• Posted March 11, 2019 at 4:36 pm | Permalink

        Yes, I lost respect for Sullivan for his racism claim. Also, in his interview he relied too much on strictly legal arguments and using the “I can’t comment on current litigation” argument. In theory, he should be able to compartmentalize the two jobs but that ignores that he and the students are only human and ignores that his taking of the case was he choice he made.

  2. JB
    Posted March 11, 2019 at 11:08 am | Permalink

    First off, I think your character is beyond reproach: you worked for _free_ as an expert. There are experts out there who will bend their ethics for the right amount of money, but this cannot even be suggested in your case. The only plausible reason you offered testimony is that you cared about evidence being interpreted properly and fairly. Sullivan is likely being paid (although he declines to admit this in the cited interview) so he can’t claim he’s working solely to see justice done. But you, Jerry, cannot be reasonably criticized in the same way. The fact you worked for free makes a huge difference.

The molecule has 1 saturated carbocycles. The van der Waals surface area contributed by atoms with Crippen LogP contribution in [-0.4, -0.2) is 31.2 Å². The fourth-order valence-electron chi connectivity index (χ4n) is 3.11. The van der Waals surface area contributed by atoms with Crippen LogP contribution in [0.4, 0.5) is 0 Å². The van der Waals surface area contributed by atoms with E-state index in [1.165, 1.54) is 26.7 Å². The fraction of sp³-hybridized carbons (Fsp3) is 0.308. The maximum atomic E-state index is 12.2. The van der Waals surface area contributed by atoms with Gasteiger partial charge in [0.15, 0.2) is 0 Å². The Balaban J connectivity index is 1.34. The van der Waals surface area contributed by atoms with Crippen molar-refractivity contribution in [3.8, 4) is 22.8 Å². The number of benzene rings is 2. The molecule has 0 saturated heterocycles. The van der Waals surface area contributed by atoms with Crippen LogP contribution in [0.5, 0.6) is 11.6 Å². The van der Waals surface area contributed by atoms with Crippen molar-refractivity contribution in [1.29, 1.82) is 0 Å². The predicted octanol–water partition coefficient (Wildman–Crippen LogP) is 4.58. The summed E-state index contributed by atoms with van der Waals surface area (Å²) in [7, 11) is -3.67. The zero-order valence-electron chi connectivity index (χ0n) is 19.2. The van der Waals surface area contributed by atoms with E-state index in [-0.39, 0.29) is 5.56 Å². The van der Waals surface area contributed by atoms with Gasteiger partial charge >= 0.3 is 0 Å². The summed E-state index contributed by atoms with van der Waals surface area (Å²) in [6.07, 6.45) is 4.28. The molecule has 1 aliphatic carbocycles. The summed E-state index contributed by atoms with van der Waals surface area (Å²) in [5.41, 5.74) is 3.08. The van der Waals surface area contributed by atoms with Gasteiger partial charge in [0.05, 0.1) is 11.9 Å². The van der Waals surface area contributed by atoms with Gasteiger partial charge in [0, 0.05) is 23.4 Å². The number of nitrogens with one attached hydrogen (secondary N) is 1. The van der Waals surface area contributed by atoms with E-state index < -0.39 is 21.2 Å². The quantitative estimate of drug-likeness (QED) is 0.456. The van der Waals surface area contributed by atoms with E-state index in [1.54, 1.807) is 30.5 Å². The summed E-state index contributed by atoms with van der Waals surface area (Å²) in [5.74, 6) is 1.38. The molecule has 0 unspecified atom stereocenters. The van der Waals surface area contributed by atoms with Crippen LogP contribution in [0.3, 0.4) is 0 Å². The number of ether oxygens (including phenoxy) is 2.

Second, I disagree with the surgeon analogy. A surgeon patching together an unconscious body _is_ helpful to the patient. But it is very different from advocating for someone. A lawyer _is_ an advocate.

    In any case, I found the interview reassuring on several fronts. In particular, Sullivan doesn’t foresee himself attacking the backgrounds of the accusers.

    • rom
      Posted March 11, 2019 at 11:39 am | Permalink

      He is also maintaining the judicial body.

      As a spectator I want to see a good, clean, fair fight; no punching below the belt, biting or scratching.

      It is not the students’ business who he represents.

      ps
      it would be my email service provider that WordPress dislikes.

    • Posted March 11, 2019 at 12:00 pm | Permalink

      Because he is likely being paid he cannot claim he is working solely to see justice is being done.